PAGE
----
With a background in biology, conceptual landscape photographer Lorraine Gilbert has turned to the natural environment as her subject matter since first embarking upon her artistic career in the early 1980s. From her heroic tree-planter portraits to her observations of the flora found in the Lebreton Flats of downtown Ottawa, her practice has critically explored the idea of learned or received notions of nature. With this background, Gilbert’s expressed interest in the Group of Seven and their populist legacy as the grandfathers of Canadian landscape art is hardly surprising. She feels that as an artist she had worked for years with landscape as her subject matter without looking back to what she calls “this important moment of change in Canadian art history.” For this series, entitled Eagle's Nest, Gilbert turned to an exploration of the Group’s legacy as a whole, and subsequently the greater theme of artistic choice by re-examining one geographical area in which the Group worked – specifically looking at its artistic past and current contradictions.
In the fall of 2012, Gilbert travelled for the first time to Algonquin Park, a setting made famous by the Group, and focused on the town of Bancroft. Though Bancroft is one of a myriad of similar small Ontario towns (downtowns emptied in favour of identical big box stores and restaurants), it holds a unique position on the edge of Algonquin Park. The tension between the vast wilderness of the Provincial Park with the town’s golf course and Tim Hortons’ drive-through is the focus of this new work, which consists of a large-format digitally manipulated photograph. In Eagle's Nest, Bancroft, Gilbert distinguishes small picturesque moments found within the scope of this conflicted landscape. She digitally smoothes the detail of distinct areas of the image, which blurs the sharp edges and makes them appear painterly. By doing so, she points out how artists choose and frame what is portrayed as “picturesque” for their viewers. The artist chooses the landscape, the collector chooses the art, and a legacy is created.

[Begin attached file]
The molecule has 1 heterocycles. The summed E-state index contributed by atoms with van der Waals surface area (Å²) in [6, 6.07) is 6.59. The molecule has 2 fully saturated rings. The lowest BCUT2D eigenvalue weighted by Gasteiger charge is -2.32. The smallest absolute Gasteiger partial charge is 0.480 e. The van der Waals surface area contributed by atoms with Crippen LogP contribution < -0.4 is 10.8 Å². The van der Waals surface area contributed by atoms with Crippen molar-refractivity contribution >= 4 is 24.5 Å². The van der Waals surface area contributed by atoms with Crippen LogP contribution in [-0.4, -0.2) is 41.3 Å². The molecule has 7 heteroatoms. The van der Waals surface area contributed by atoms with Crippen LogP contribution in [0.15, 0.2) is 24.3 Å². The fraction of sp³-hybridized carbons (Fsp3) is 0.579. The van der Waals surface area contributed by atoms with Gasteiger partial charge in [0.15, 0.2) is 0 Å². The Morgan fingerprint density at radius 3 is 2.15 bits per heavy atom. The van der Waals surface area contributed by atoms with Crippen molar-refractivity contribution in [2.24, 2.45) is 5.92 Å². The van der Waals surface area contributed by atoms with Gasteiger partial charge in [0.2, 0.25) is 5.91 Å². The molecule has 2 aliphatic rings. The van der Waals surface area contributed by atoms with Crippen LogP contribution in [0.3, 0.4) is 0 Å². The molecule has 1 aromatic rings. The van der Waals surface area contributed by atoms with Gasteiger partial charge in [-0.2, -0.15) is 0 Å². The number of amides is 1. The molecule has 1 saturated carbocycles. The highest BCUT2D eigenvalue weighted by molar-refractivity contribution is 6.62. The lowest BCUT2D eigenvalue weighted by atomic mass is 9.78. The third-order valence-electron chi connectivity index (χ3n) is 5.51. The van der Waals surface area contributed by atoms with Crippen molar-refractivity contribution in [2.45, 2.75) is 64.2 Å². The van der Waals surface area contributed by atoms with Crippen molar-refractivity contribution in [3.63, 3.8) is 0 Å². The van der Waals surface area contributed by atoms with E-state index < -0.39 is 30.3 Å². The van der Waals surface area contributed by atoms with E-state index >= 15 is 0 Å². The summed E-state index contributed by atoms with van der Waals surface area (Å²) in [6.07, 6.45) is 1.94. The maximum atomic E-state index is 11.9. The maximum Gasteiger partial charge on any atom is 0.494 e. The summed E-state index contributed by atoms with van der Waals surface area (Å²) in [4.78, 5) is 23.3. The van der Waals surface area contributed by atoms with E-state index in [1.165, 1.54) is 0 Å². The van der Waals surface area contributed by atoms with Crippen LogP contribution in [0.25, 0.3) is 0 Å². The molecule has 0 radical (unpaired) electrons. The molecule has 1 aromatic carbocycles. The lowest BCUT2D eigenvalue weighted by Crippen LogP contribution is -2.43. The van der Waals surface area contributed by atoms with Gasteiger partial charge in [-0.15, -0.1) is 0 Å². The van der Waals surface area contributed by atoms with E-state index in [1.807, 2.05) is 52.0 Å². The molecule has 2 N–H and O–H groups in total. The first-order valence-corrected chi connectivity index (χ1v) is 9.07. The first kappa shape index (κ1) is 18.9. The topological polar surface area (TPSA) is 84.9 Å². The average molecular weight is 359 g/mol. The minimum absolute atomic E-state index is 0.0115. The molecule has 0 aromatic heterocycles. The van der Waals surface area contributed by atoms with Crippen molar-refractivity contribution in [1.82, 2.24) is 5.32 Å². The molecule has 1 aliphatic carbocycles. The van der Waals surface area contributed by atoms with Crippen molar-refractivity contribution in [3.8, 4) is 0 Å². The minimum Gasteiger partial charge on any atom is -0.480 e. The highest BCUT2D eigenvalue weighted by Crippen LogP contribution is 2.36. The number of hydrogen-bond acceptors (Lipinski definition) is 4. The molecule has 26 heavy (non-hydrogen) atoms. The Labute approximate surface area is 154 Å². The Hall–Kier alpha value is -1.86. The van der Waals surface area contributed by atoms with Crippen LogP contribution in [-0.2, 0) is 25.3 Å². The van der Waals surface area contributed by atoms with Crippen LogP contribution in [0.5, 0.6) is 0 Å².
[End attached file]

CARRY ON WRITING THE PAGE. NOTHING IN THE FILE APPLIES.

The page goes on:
It was through her Icelandic Walks series in 2002 that Gilbert first began to use digital manipulation within her photographs. Conceptually, this gave her greater tools for a critical engagement with the seemingly paradoxical worlds around her, through what she called “juxtaposing fact and fiction within a documentary practice.” She continued this in Le Patrimoine (2006), a series of black and white photographs that depict the collision of idyllic landscapes with the reality of the economy in contemporary life in rural Quebec. Writer Randy Innes describes this series as offering us “a visual site where we may reflect upon what remains to be inherited, to whom this inheritance is destined, and the places we create for ourselves in this extended cultural narrative.” Gilbert’s works presented here likewise pose questions about that same extended cultural narrative. This time, however, with regards to our nationalistic landscape heritage as embodied in the work and philosophy of the Group of Seven; how it was formed, what it embodied, and how that has carried forth today, unlikely juxtapositions and all.
By Catherine Sinclair, Curator
York river Detail from Eagle's Nest